No access to AutoCAD? Learn how to create high-quality layouts and details that are drawn to scale and easy to markup and share with Bluebeam Revu.
- Hi, my name's Jim Rogers. I've been in the construction industry for many years running various aspects of construction projects, both large and small, and I've taught people in the industry in settings ranging from apprenticeship training programs to university degree programs. Now, my earliest memory of entering this industry was in high school when I took a shop course, and for several weeks they taught us how to do drafting. Now, we learned how to square up a piece of paper and tape it to a drafting table, and of course all the drawing was done in pencil using a T-square and a triangle.
Now, fast forward to today, and we now have many different computer-aided drawing programs available to us, and it's becoming very uncommon to see those final sets of construction plans that are drawn by hand. However, out in the field, I still see examples every week of preliminary details, layouts, and proposal sketches that are all still drawn by hand. In fact, I'm constantly surprised by the pencil drawings that I still see in the field on a regular basis. Now, what I'm gonna show you in this course is how to quickly create professional electronic drawings and details using a piece of software that's already become commonplace in the construction industry.
Bluebeam Revu is starting to be used extensively by construction management teams to manage, distribute, markup and comment on their construction documents, but what you may not realize is that Revu also contains some powerful tool-sets that you can use to quickly create your own electronic drawings. By the end of this course, you should be able to use the features built in to Bluebeam Revu to create high quality layouts and details that are drawn to scale, easy to distribute and markup, and look much more professional than those hand-drawn details.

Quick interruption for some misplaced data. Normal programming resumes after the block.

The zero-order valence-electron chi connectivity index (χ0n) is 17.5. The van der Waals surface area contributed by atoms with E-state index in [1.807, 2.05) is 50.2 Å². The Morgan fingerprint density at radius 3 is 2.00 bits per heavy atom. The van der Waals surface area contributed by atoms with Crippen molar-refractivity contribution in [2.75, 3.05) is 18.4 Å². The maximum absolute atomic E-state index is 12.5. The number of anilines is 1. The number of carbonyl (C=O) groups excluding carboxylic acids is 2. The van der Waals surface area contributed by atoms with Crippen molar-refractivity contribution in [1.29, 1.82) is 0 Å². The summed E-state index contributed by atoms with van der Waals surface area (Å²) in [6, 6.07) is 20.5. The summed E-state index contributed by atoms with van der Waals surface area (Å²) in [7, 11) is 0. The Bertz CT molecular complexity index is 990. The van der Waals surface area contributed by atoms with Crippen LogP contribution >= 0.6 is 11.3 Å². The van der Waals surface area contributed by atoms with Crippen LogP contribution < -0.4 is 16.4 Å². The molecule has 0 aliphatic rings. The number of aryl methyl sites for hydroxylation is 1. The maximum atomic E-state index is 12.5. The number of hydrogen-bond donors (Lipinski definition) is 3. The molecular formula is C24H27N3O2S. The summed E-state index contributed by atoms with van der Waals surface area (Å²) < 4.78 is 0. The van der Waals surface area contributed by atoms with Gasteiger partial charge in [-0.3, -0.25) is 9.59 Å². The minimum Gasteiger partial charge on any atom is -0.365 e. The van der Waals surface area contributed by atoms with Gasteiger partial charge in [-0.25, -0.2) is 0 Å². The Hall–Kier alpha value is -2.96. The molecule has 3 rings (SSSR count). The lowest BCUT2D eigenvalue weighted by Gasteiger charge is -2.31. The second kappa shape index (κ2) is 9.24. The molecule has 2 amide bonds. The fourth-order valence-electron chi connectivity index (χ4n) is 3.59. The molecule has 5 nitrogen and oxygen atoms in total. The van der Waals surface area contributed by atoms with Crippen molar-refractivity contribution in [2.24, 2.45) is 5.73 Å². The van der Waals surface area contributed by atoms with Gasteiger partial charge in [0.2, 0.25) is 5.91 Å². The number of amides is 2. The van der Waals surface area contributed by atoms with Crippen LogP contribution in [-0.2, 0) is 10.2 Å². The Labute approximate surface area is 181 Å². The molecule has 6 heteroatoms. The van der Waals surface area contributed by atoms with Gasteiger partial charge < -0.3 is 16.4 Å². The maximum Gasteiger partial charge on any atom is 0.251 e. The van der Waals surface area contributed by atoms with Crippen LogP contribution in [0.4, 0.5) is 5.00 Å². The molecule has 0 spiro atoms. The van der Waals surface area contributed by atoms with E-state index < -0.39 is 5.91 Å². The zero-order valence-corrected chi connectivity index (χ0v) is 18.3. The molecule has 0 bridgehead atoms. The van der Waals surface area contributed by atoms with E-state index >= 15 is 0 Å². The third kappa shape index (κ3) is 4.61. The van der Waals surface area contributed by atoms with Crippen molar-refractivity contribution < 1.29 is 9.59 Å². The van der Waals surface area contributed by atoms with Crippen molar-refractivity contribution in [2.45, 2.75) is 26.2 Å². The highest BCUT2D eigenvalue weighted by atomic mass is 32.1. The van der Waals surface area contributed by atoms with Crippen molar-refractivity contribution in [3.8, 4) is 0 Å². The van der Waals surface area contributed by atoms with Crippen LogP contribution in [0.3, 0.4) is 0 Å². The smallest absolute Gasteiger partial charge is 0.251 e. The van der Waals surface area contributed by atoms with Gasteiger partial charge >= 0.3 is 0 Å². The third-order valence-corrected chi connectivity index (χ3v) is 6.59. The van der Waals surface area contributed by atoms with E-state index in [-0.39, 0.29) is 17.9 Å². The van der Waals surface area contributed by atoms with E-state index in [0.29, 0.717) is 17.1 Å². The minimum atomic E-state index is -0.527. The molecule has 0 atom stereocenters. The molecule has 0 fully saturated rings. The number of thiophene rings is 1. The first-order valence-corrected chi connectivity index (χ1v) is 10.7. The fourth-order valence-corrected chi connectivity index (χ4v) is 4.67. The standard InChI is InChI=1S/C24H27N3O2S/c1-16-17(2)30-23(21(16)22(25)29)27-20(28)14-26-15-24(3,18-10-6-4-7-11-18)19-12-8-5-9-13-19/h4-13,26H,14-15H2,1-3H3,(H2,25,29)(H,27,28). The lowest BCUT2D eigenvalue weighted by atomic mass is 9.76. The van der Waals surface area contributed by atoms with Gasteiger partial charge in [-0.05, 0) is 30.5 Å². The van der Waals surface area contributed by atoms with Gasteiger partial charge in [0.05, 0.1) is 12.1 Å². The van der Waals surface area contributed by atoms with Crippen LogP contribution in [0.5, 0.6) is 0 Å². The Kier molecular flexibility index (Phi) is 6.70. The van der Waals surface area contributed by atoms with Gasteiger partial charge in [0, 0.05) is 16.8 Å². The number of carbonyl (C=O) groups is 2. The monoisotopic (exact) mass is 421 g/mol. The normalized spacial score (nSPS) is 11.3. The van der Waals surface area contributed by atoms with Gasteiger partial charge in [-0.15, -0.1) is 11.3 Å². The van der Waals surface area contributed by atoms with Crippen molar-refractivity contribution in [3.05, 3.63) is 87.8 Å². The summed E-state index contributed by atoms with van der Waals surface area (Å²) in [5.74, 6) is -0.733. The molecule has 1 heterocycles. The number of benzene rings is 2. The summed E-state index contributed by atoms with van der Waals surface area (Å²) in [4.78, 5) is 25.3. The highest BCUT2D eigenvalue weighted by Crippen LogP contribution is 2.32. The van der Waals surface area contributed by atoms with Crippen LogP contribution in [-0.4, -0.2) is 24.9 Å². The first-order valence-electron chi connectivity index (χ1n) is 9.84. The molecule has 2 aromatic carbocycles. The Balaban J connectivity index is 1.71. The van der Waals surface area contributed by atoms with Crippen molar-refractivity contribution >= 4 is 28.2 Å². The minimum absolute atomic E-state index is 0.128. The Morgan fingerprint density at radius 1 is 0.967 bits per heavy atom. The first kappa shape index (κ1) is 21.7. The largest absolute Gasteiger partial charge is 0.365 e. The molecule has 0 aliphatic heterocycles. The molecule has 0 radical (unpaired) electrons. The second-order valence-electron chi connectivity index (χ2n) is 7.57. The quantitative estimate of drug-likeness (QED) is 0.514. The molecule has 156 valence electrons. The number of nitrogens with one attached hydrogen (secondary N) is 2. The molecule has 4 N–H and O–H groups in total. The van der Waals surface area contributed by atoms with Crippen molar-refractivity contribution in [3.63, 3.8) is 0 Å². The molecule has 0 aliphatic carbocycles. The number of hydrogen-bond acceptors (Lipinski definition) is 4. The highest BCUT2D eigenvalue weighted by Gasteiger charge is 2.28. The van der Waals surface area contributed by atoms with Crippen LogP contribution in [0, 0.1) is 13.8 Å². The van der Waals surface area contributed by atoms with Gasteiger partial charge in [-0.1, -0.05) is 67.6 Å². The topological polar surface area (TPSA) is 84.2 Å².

I'll also show you how to then leverage these electronic drawings to quickly extract quantities that can be used to generate cost estimates. So with that, let's get ready to draw.
Using features contained in Bluebeam Revu, including templates, Sketch Tools, scale calibration, and length and area measurements, we can generate more accurate and professional drawings. In this course, Jim Rogers shows how to generate electronic layouts that can be distributed as PDFs, printed, or sent to a Bluebeam Studio Project folder. The techniques rely on the Sketch Tools markup feature, which allows us to "sketch to scale" and record length and area values as we draw. Jim also shows how to save and share our drawings with clients and colleagues, and extract quantities to generate cost estimates.
- Creating a template or importing an existing template
- Customizing the Bluebeam workspace
- Setting the scale
- Drawing with the Sketch Tools
- Adding dimensions
- Saving and exporting quantity data